Here Comes the Electric Autobahn

By · September 27, 2012

Volt and Smart ED

Never count the German engineers out in the modern automotive world. While they rule in the realm of diesels, are renowned for their performance and luxury machines, and carry a price premium just for their nameplates’ country of origin , when it comes to EVs, the German automakers don't seem serious. That may be changing.

During the past few months, I've had the chance to drive representative models from each of the German "Big Three"—BMW, Mercedes-Benz and Volkswagen. They represent slightly different approaches to the EV market, but all are either already in the market or will be soon.

It must be said that the Germans were not enthusiastic about electric cars or hybrids early on. They had their concepts, but in interviews they downplayed the potential audience, performance and practicality of EVs. That was then, this is now. While not jettisoning the internal combustion engine, all three automakers are seriously engaged in the incipient electric market and their first forays are worth a strong look, even if they don't represent the companies' finished product.

BMW Active-E

This is BMW's last test before it launches its "i" sub-brand. It follows the Mini-E of a few years ago, their first step into the EV market. On the outside the Active-E is a standard BMW 1-Series sedan. But underneath is the running gear of the i3—due on the market in late 2013—BMW's city car EV that will feature a carbon fiber monocoque and a unique body style. That running gear delivers what can only be described as BMW-like performance; it’s responsive, accelerates briskly and handles superbly. Regenerative braking is very aggressive and everything about the car says it’s ready for production. But the Active-E is only available in limited numbers on a two-year lease, part of BMW's program testing the i3 powertrain in the real world prior to its launch. The range is around 100 miles on a charge, typical of most of the EVs on the market.

Mercedes Smart ED

Full disclosure: I owned a Smart car for three years. I enjoyed it and thought it was better than its critics said, but fully acknowledge its limitations as a lightly-powered two-seat city car with limited (as in relatively short rides) freeway capability.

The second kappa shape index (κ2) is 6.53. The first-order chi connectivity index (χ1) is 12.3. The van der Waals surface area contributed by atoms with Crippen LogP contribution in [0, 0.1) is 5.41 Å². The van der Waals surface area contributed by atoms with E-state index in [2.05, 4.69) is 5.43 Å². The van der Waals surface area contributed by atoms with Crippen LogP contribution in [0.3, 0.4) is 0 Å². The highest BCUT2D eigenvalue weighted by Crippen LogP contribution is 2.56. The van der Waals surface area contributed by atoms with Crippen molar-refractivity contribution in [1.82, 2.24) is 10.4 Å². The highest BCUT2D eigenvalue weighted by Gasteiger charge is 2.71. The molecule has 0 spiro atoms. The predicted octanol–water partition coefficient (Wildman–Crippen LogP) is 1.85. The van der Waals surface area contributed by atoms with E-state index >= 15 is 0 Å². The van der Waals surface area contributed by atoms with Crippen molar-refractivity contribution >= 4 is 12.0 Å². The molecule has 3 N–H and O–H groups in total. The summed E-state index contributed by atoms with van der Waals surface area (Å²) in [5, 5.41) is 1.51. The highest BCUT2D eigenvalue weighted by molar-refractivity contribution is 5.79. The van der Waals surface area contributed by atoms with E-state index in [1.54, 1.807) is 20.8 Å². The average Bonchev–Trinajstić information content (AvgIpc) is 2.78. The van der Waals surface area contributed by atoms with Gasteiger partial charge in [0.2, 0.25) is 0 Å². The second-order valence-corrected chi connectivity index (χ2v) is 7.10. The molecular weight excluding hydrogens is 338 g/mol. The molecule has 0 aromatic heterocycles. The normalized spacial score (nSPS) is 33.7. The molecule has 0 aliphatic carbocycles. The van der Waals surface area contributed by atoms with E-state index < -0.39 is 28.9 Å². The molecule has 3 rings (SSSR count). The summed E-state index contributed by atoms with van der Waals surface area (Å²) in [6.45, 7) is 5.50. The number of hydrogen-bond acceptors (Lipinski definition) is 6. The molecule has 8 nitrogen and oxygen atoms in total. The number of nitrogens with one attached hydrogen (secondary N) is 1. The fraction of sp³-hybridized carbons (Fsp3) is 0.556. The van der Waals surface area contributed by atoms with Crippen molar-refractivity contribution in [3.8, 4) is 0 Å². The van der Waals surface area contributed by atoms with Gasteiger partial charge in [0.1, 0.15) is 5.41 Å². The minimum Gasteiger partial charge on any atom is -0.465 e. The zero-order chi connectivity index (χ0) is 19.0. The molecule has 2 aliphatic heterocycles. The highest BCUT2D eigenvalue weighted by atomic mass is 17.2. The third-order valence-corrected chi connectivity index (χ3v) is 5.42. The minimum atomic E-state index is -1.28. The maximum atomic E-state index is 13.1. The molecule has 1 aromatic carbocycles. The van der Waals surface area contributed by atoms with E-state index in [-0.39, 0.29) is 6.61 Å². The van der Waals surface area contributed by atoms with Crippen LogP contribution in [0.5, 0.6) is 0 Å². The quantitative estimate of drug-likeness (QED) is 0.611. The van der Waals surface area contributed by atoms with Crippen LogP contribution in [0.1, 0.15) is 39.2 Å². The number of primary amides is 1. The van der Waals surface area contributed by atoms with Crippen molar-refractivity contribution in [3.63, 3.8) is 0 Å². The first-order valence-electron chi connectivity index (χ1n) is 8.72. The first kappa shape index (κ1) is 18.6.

Turning the Smart into an EV is a natural. I can't tell you how many times I was asked about my own Smart's presumed electric drivetrain. My test drive was in the second generation electric Smart. First gen was a 100-unit Europe-only test with sodium-nickel chloride Zebra batteries. As a Daimler engineer told me, it was a "learning experience," that is, not very successful.

The second generation I drove had a Tesla lithium-ion battery and the Tesla battery management system. The car was sluggish (it felt slower than my ICE-Smart) and seemed to offer little in the way of a positive driving experience. The governed top speed of 62 mph made the car a joke on California freeways, making one of the negatives of the ICE car even worse. Parking, of course, is a breeze, but it didn't need to be an electric model for that purpose.

Mercedes has already upgraded the second generation Smarts and has moved to the third generation aimed to correct some of the deficiencies I found in the model I drove. It will have a new electric motor and new, bigger batteries.

Mercedes also has another model waiting in the wings – an electric version of their A-Class, the smallest of the traditional Benz models. It uses the same electric drive as Mercedes' fuel cell model (which is based on the slightly larger B-Class) and Tesla Motors has also been involved in its development. The company has made no announcements about potential sale of the model outside Europe, but you can probably expect to see it migrate to the U.S.

VW Golf-E

VW, as part of its quest to be the largest car company in the world, appears to want to be all things to all people. So, along with its direct-injection gasoline models and turbocharged diesels, it is now offering hybrids and soon – electric cars. The eGolf, which I've driven twice, is the test bed for its electric drivetrain. It's 26.5 kWh battery and 85 kW electric motor provide a spirited driving experience. Like the Active-E, it has fairly aggressive regenerative braking, but one which the driver can control by settings with relatively simple steering wheel-mounted controls. Its overall driving experience approximates that of an ICE Golf. VW also has Audi electric models and an Up! EV minicar in the works. While the company has made no official announcement, expect to see the eGolf late 2013 or 2014 on the new Golf platform that was just introduced.